10

I have a project that has almost complete unit test coverage. There's only one statement that isn't covered and I can't work out a good way to do so. Say the project is called foo, I have foo/commands.py:

#!/usr/bin/python
[...]
def main(argv):
    [...]

if __name__ == '__main__':
    return main(sys.argv) # This line allegedly not covered by tests

I do have a test for it! foo/tests/test_commands.py:

import unittest
class CommandsTest(unittest.TestCase):
    def test_direct_call(self):
        proc = subprocess.Popen(['python', 'foo/commands.py', 'help'], stdout=PIPE)
        stdout, stderr = proc.communicate()
        self.assertTrue(stdout.startswith('usage:'))
        self.assertEquals(0, proc.returncode)

(That's not my actual test, but it's along those lines.)

I use nose as my test runner:

nosetests --cover-erase --cover-tests --with-coverage --cover-package=foo -vs foo

The problem is that this particular statement isn't considered "covered", because I use plain python instead of coverage.py (or python-coverage as its called on Ubuntu). I could change it to python-coverage, but I don't really want to do that:

  • It may not be available.
  • If it is available, it may be named differently.
  • It's ok if someone wants to run the test suite without the coverage stuff.

Right now, I have a dreadful hack to do it:

interpreter = 'coverage' in sys.modules ['python-coverage', 'run'] or ['python']

Not exactly the most readable code, but imagine the irony of using the more readable approach:

if 'coverage' in sys.modules:
    interpreter = ['python-coverage', 'run']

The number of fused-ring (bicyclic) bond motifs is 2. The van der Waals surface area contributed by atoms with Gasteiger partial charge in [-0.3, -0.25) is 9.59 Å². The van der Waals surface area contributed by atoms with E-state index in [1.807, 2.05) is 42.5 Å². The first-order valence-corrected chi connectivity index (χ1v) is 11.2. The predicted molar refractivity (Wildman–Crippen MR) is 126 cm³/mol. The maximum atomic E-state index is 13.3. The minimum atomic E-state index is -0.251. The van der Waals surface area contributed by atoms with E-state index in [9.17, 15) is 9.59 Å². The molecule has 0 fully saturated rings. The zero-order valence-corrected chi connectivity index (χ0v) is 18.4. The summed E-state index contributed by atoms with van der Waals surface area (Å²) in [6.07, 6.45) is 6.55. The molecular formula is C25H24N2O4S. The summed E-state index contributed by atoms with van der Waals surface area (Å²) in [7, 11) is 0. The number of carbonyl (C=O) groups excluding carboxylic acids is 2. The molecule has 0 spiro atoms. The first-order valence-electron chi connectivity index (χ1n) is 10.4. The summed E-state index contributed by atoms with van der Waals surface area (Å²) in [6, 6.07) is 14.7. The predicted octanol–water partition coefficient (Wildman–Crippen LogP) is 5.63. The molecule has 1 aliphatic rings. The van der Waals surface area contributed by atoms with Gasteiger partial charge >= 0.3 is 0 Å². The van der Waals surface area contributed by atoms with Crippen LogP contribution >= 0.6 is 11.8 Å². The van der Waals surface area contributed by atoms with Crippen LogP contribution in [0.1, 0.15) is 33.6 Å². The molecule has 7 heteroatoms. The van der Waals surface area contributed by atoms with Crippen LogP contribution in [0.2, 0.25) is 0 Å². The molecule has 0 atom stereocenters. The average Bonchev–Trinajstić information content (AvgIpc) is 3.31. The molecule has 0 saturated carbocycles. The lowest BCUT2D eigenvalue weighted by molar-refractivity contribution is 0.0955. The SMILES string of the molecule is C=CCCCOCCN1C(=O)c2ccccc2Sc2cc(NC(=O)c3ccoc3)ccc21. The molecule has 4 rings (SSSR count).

else:
    interpreter = ['python']

...only to realise that the "else:" branch ends up not getting called when coverage is enabled, so I just have another line of code that's not exercised by unit tests.

My goal is to fail the test suite if there isn't 100% coverage. I "need" the statement in foo/commands.py because it's a very convenient way to test things during development (in actual installs, it'll use distutils console_scripts magic to call into this file).

Ideas? Prior art? Anything?

Note: 100% coverage is by no means a guarantee that everything is great. Less than 100% is a guarantee, though, that there's something you're not testing. I can easily verify the 100% coverage, so I see no reason not to.

  • Why is your goal to fail the test suite if there isn't 100% coverage? What benefits will 100% coverage give you over 95% coverage, but more thorough testing around more critical areas? – testerab May 7 '11 at 17:58
  • 100% coverage is by no means a guarantee that everything is great. Less than 100% is a guarantee, though, that there's something you're not testing. I can easily verify the 100% coverage, so I see no reason not to. – Soren Jan 13 '12 at 15:15
7

The simplest option is to just mark the line as ignored by your coverage tests. You know more than coverage.py does, you can just excuse the line from the measurements:

if __name__ == '__main__':     # pragma: no cover
    return main(sys.argv) 

You can also use some tricks with coverage.py to get it to measure code in launched subprocesses. This sounds like the thing you are really looking for.

5

Remove the uncovered line from your .py file and use

python -c "import foo; foo.main(args);"

You can wrap that in an alias or a bash function.

1

Solution 1

Add the following code to your test runner:

import coverage
coverage.process_startup()

For a complete picture, see this sample runtests.py file (which is the entry point for running the tests).

#!/usr/bin/env python
import os
import sys
import pytest
import coverage


def main():
    coverage.process_startup()
    sys.path.insert(0, os.path.abspath('src'))
    return pytest.main()


if __name__ == '__main__':
    sys.exit(main())

Solution 2

In the root of your project add a single file named .pth with the following content:

import coverage; coverage.process_startup()

Solution 3

In the root of your project add a single file named sitecustomize.py with the following content:

import coverage
coverage.process_startup()

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